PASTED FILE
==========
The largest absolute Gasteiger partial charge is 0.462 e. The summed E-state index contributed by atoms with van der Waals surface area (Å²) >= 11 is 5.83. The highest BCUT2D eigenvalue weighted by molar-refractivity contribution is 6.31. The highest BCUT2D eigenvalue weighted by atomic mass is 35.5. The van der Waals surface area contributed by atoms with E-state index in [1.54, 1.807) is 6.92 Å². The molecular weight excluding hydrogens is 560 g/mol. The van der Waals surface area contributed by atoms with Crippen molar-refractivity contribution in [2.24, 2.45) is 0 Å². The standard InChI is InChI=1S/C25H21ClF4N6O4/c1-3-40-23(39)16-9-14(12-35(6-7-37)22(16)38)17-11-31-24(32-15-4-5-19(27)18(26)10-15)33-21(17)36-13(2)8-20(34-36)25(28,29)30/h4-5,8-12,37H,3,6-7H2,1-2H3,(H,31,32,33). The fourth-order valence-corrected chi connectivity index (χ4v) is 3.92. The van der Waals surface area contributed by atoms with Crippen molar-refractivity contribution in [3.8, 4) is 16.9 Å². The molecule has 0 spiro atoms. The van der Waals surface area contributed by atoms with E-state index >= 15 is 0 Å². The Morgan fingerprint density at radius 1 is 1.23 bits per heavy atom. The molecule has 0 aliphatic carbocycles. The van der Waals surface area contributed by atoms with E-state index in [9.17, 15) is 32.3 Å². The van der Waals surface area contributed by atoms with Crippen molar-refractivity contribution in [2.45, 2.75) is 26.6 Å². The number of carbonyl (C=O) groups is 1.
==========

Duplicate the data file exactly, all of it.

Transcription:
The largest absolute Gasteiger partial charge is 0.462 e. The summed E-state index contributed by atoms with van der Waals surface area (Å²) >= 11 is 5.83. The highest BCUT2D eigenvalue weighted by molar-refractivity contribution is 6.31. The highest BCUT2D eigenvalue weighted by atomic mass is 35.5. The van der Waals surface area contributed by atoms with E-state index in [1.54, 1.807) is 6.92 Å². The molecular weight excluding hydrogens is 560 g/mol. The van der Waals surface area contributed by atoms with Crippen molar-refractivity contribution in [2.24, 2.45) is 0 Å². The standard InChI is InChI=1S/C25H21ClF4N6O4/c1-3-40-23(39)16-9-14(12-35(6-7-37)22(16)38)17-11-31-24(32-15-4-5-19(27)18(26)10-15)33-21(17)36-13(2)8-20(34-36)25(28,29)30/h4-5,8-12,37H,3,6-7H2,1-2H3,(H,31,32,33). The fourth-order valence-corrected chi connectivity index (χ4v) is 3.92. The van der Waals surface area contributed by atoms with Crippen molar-refractivity contribution in [3.8, 4) is 16.9 Å². The molecule has 0 spiro atoms. The van der Waals surface area contributed by atoms with E-state index >= 15 is 0 Å². The Morgan fingerprint density at radius 1 is 1.23 bits per heavy atom. The molecule has 0 aliphatic carbocycles. The van der Waals surface area contributed by atoms with E-state index in [9.17, 15) is 32.3 Å². The van der Waals surface area contributed by atoms with Crippen molar-refractivity contribution in [2.45, 2.75) is 26.6 Å². The number of carbonyl (C=O) groups is 1.